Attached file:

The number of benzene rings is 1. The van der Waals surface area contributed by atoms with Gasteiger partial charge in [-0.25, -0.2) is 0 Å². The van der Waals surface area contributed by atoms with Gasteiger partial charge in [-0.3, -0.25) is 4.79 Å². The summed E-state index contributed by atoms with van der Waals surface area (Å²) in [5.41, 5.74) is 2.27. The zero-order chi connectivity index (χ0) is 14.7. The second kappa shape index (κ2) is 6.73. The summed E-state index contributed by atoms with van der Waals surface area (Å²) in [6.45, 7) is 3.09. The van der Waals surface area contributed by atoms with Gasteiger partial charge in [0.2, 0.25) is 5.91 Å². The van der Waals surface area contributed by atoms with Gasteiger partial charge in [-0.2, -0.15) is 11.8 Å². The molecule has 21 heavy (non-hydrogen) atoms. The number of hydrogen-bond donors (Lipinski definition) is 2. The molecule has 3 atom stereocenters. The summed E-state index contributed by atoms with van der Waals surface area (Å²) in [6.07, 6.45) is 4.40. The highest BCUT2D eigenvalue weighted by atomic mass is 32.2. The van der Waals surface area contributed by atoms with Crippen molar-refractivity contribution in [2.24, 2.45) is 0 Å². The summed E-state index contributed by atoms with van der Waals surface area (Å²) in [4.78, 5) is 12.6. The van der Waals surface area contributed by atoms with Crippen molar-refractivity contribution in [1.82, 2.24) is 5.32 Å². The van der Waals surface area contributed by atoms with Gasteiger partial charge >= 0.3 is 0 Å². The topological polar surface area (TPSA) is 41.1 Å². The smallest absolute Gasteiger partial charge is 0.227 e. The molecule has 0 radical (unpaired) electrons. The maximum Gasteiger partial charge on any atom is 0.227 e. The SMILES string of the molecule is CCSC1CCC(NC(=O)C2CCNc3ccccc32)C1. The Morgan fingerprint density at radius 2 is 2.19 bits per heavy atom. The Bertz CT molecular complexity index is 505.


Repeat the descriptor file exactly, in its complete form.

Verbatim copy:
The number of benzene rings is 1. The van der Waals surface area contributed by atoms with Gasteiger partial charge in [-0.25, -0.2) is 0 Å². The van der Waals surface area contributed by atoms with Gasteiger partial charge in [-0.3, -0.25) is 4.79 Å². The summed E-state index contributed by atoms with van der Waals surface area (Å²) in [5.41, 5.74) is 2.27. The zero-order chi connectivity index (χ0) is 14.7. The second kappa shape index (κ2) is 6.73. The summed E-state index contributed by atoms with van der Waals surface area (Å²) in [6.45, 7) is 3.09. The van der Waals surface area contributed by atoms with Gasteiger partial charge in [0.2, 0.25) is 5.91 Å². The van der Waals surface area contributed by atoms with Gasteiger partial charge in [-0.2, -0.15) is 11.8 Å². The molecule has 21 heavy (non-hydrogen) atoms. The number of hydrogen-bond donors (Lipinski definition) is 2. The molecule has 3 atom stereocenters. The summed E-state index contributed by atoms with van der Waals surface area (Å²) in [6.07, 6.45) is 4.40. The highest BCUT2D eigenvalue weighted by atomic mass is 32.2. The van der Waals surface area contributed by atoms with Crippen molar-refractivity contribution in [2.24, 2.45) is 0 Å². The summed E-state index contributed by atoms with van der Waals surface area (Å²) in [4.78, 5) is 12.6. The van der Waals surface area contributed by atoms with Crippen molar-refractivity contribution in [1.82, 2.24) is 5.32 Å². The van der Waals surface area contributed by atoms with Gasteiger partial charge >= 0.3 is 0 Å². The topological polar surface area (TPSA) is 41.1 Å². The smallest absolute Gasteiger partial charge is 0.227 e. The molecule has 0 radical (unpaired) electrons. The maximum Gasteiger partial charge on any atom is 0.227 e. The SMILES string of the molecule is CCSC1CCC(NC(=O)C2CCNc3ccccc32)C1. The Morgan fingerprint density at radius 2 is 2.19 bits per heavy atom. The Bertz CT molecular complexity index is 505.